Looking Back at Three

With a blink of an eye, it's been over three years with the people at MC. This is by far, the longest I've ever stayed with any group of people.

In my twenties, I was really competitive with myself. All I wanted to do is improve my skills, move up the rank, gain a higher salary, and be in management. I felt like I never found the right place where the company invested in the people's well-being and cared about the happiness of each individual. It was a lot of "what can you do for me today".

All that ended in a big bang when I realized I was doing everything for pride, money, and wanting people's respect. I wasn't sure what made me happy anymore until I can confidently say today, I know the answer.

These three years, I decided to start over. I just wanted to do good work, be more technical, improve my communication, pay more attention, more patience, more empathy, to slow down and listen hard, and to do more things out of the comfort zone. For the first time ever, I didn't have a written goal list, no plans of attack, zero organization.

I simply didn't know what I should do. The first year, I was really quiet. I listened and I took notes furiously. I felt like an imposter, listening in from the outside and only talk when spoken to. Agreeable, complacent, and safe. I felt like I was the dumbest person in the room, and that's exactly where I wanted to be. I wanted to be at a place where the people really challenged me but also respected my opinion.

As time passed, I was cautious, too cautious. I didn't want to make a mistake, so I always asked for validation. I didn't realize the process of over-validating made me look like I wasn't confident in my work. I needed to be stronger in my voice. One day, while talking to a senior advisor, she said to me... "Why are you saying SORRY for that? What did you do wrong there? Nothing! Don't ever be sorry. Don't use the word SORRY because you DID your job correctly. You explored all the options and don't apologize for something that you have given thoughts to. Do you see men apologizing? Why should YOU apologize because you're a girl?"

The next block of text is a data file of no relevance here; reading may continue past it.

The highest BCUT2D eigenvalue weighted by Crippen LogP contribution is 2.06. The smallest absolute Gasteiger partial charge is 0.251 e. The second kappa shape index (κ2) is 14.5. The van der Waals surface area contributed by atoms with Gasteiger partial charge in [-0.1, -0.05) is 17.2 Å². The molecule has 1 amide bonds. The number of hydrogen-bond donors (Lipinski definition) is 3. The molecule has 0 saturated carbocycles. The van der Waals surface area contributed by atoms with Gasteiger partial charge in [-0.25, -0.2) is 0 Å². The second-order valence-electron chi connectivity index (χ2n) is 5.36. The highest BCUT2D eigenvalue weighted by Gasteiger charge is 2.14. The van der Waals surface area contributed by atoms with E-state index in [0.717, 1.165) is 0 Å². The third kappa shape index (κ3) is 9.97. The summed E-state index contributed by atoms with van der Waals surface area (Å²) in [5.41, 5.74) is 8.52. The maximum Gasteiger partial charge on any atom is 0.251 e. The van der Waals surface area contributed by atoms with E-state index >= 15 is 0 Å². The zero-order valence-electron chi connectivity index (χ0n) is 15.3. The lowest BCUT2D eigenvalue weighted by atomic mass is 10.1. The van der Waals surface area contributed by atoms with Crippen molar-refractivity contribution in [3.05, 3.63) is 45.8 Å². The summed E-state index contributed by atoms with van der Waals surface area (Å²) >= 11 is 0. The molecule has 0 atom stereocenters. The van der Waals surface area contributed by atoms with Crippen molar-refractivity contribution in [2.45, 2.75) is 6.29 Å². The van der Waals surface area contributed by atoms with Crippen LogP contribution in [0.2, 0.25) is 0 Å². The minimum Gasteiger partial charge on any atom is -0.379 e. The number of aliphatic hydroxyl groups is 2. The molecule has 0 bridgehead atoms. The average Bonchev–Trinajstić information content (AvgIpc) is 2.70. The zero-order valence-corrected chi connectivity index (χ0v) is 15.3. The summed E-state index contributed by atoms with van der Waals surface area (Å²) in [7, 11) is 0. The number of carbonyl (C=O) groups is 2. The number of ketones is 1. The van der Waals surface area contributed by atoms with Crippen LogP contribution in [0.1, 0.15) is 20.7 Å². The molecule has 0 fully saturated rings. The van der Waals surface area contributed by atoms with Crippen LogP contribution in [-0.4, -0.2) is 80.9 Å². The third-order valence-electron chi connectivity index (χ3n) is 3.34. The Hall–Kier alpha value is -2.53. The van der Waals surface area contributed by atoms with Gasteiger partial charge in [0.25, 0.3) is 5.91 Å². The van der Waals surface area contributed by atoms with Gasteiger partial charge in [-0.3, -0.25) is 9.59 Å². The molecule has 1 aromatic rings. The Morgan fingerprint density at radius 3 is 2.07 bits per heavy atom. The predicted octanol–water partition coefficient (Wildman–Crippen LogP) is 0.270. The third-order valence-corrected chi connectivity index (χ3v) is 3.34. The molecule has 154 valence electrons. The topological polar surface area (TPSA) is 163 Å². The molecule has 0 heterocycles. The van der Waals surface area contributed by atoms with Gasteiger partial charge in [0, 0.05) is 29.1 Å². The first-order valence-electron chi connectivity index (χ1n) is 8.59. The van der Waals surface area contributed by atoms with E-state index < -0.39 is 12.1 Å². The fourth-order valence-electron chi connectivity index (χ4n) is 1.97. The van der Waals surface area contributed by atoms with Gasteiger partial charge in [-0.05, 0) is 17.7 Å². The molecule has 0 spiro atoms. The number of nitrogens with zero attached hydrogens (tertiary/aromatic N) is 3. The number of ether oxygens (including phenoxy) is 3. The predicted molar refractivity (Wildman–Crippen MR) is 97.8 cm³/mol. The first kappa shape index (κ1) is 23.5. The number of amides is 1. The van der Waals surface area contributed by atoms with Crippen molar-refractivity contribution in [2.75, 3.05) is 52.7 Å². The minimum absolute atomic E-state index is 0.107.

That struck a huge cord in me,  gave me a lasting impression. I was startled by the cold honest truth in that phrase and all I had to do to fix it, is to put it to use. To think and say, what exactly do I bring to the table that no one else does? I may not be the best technical person in the room, but where do I belong in this? If I don't have a place, how do I carve a place that only I can fulfill and people will feel at a loss if I wasn't there?

This was a really important turning point. Everyone makes mistakes. No one can come up with the best designs in their life, every day, every time. It doesn't matter that the design sucks, it mattered if the design fulfills what the client is asking for. It was never about me, it was about them. I started paying attention to the people that I'm working with and figuring out what this group lacks and then be that person. Become the ever-changing chameleon that wears everyone's hats and shoes. Be the partner, not the designer. 

Constructive feedback given through mentorship or peers is the most valuable feedback you can get. People who work with you directly, indirectly.. what do they sense and see about your performance? Why stay at a company that you can't learn a thing or grow with the people there? It takes a lot of skill to deliver the most effective constructive feedback, one that focus more on empowering in a positive way, not fear-based commentary.

Looking back and looking at the present. Without really thinking, three years have passed and I'm still here. Sticking with the people that work towards the same goals with curiosity and enthusiastic aspiration and same values. Without planning, I've found joy and meaning in a place I've least expected. Thank you for helping me grow and be on this journey.

freelancing, careerCat Lo